Oct 8, 2023 - Politics & Policy

GOP lawmakers say attack on Israel adds urgency to House speaker vote

(Photo By Tom Williams/CQ-Roll Call, Inc via Getty Images)

Reps. Jim Jordan (R-Ohio, left) and Steve Scalise (R-La., middle). Photo: Tom Williams/CQ-Roll Call, Inc. via Getty Images

Many House Republicans say Hamas' attack on Israel has added urgency to the need to agree on a new speaker, echoing the Biden administration's concern that not having a leader could affect their ability to approve aid to Israel.

Why it matters: Several lawmakers want the U.S. to move quickly with some combination of sanctions, aid and resolutions supporting Israel — but say Republicans will have to get beyond their divisions and deal with the ambiguity over the extent of the temporary speaker's powers.

  • "I think it certainly puts pressure on the conference to resolve this," Rep. Mike Lawler (R-N.Y.) said. "The challenge is there are serious divisions within the conference" over former Speaker Kevin McCarthy's ouster, "and a lot of anger about what happened."

Driving the news: Lawmakers have been working on bipartisan measures to show support for Israel, but the chief concern for many is that if the selection of a speaker drags on beyond a scheduled vote Wednesday, the U.S. response to Israel's crisis will be delayed.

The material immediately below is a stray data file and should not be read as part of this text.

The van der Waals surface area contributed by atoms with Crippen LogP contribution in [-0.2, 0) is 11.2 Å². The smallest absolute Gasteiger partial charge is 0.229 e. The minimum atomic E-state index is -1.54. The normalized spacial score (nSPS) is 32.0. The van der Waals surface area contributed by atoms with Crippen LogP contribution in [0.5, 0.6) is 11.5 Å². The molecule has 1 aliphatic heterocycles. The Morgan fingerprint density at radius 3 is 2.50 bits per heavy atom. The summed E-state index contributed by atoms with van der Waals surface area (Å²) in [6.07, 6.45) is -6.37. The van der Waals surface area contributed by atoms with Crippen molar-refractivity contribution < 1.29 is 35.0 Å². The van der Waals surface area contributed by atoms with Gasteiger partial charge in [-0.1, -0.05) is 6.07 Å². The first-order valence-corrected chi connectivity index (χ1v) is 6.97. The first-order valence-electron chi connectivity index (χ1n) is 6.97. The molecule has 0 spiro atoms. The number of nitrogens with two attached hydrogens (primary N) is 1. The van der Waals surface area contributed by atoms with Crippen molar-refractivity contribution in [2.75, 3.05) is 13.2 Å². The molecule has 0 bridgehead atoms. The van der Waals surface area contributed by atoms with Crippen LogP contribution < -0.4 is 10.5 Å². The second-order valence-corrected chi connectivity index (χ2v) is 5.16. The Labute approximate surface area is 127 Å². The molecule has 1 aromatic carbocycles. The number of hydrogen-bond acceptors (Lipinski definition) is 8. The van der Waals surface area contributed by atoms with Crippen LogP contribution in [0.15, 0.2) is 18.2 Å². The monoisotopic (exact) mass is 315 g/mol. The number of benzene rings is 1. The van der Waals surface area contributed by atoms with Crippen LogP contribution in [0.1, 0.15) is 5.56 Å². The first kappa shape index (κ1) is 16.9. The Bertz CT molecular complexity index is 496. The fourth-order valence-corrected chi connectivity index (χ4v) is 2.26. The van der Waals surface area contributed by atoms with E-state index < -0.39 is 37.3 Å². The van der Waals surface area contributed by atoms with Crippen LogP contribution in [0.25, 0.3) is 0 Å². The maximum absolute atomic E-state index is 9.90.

• GOP sources have noted that both contenders for speaker — House Majority Leader Steve Scalise (R-La.) and Judiciary Committee chair Jim Jordan (R-Ohio) — are short of the 218 votes needed to be elected.
  • Some members fear the speaker issue may not be resolved by the end of the week.
  • The situation has raised questions over whether Speaker Pro Tempore Patrick McHenry (R-N.C.) can receive intelligence briefings.
  • Beyond Israel, there's another huge issue the House isn't working on: The prospect, once again, of a government shutdown in mid-November if the House GOP can't come to a consensus on a spending plan to continue funding the federal government.

What they're saying: "If the government was shut down, it could be very bad because [President] Biden can provide some level of support to Israel without Congress," one senior GOP lawmaker said. "But in a shutdown? Not as simple."

  • "Moves up [the] timeline," to elect a speaker, another lawmaker said. "People won't tolerate 15 rounds while Hamas [is] firing rockets into Israel," a reference to the 15 votes it took to elect McCarthy (R-Calif.) speaker in January.
  • "I wish [it would accelerate a vote] — they did this without a plan," Rep. Max Miller (R-Ohio) told Axios, referring to the far-right Republicans who forced McCarthy's ouster. "Our country is a mess and anyone who thought this was a good idea is a few cards short of a full deck."

Worth noting: One GOP lawmaker told Axios that some members of the moderate Republican Main Street Caucus were calling to reinstate McCarthy in the wake of Hamas' attack. But other members doubted that possibility.

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